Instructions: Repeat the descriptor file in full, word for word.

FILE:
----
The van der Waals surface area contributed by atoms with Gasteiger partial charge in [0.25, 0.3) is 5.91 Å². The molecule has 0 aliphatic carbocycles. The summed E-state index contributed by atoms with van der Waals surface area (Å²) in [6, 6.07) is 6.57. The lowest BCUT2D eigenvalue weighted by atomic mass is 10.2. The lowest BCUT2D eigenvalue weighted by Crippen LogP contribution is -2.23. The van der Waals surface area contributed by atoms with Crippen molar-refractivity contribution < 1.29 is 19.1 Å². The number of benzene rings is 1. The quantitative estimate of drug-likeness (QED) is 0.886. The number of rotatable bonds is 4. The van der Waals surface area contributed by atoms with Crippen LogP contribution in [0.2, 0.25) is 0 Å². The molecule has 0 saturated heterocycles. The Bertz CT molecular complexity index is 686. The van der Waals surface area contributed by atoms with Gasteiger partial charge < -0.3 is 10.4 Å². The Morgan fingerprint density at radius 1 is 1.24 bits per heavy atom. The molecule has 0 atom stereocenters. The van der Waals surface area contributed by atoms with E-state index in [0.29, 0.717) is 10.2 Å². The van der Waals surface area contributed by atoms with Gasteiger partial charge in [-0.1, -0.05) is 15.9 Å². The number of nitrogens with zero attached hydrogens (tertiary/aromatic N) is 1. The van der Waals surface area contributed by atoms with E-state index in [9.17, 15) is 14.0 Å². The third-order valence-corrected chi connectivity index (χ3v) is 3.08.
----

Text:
The van der Waals surface area contributed by atoms with Gasteiger partial charge in [0.25, 0.3) is 5.91 Å². The molecule has 0 aliphatic carbocycles. The summed E-state index contributed by atoms with van der Waals surface area (Å²) in [6, 6.07) is 6.57. The lowest BCUT2D eigenvalue weighted by atomic mass is 10.2. The lowest BCUT2D eigenvalue weighted by Crippen LogP contribution is -2.23. The van der Waals surface area contributed by atoms with Crippen molar-refractivity contribution < 1.29 is 19.1 Å². The number of benzene rings is 1. The quantitative estimate of drug-likeness (QED) is 0.886. The number of rotatable bonds is 4. The van der Waals surface area contributed by atoms with Crippen LogP contribution in [0.2, 0.25) is 0 Å². The molecule has 0 saturated heterocycles. The Bertz CT molecular complexity index is 686. The van der Waals surface area contributed by atoms with Gasteiger partial charge < -0.3 is 10.4 Å². The Morgan fingerprint density at radius 1 is 1.24 bits per heavy atom. The molecule has 0 atom stereocenters. The van der Waals surface area contributed by atoms with E-state index in [0.29, 0.717) is 10.2 Å². The van der Waals surface area contributed by atoms with Gasteiger partial charge in [-0.1, -0.05) is 15.9 Å². The number of nitrogens with zero attached hydrogens (tertiary/aromatic N) is 1. The van der Waals surface area contributed by atoms with E-state index in [9.17, 15) is 14.0 Å². The third-order valence-corrected chi connectivity index (χ3v) is 3.08.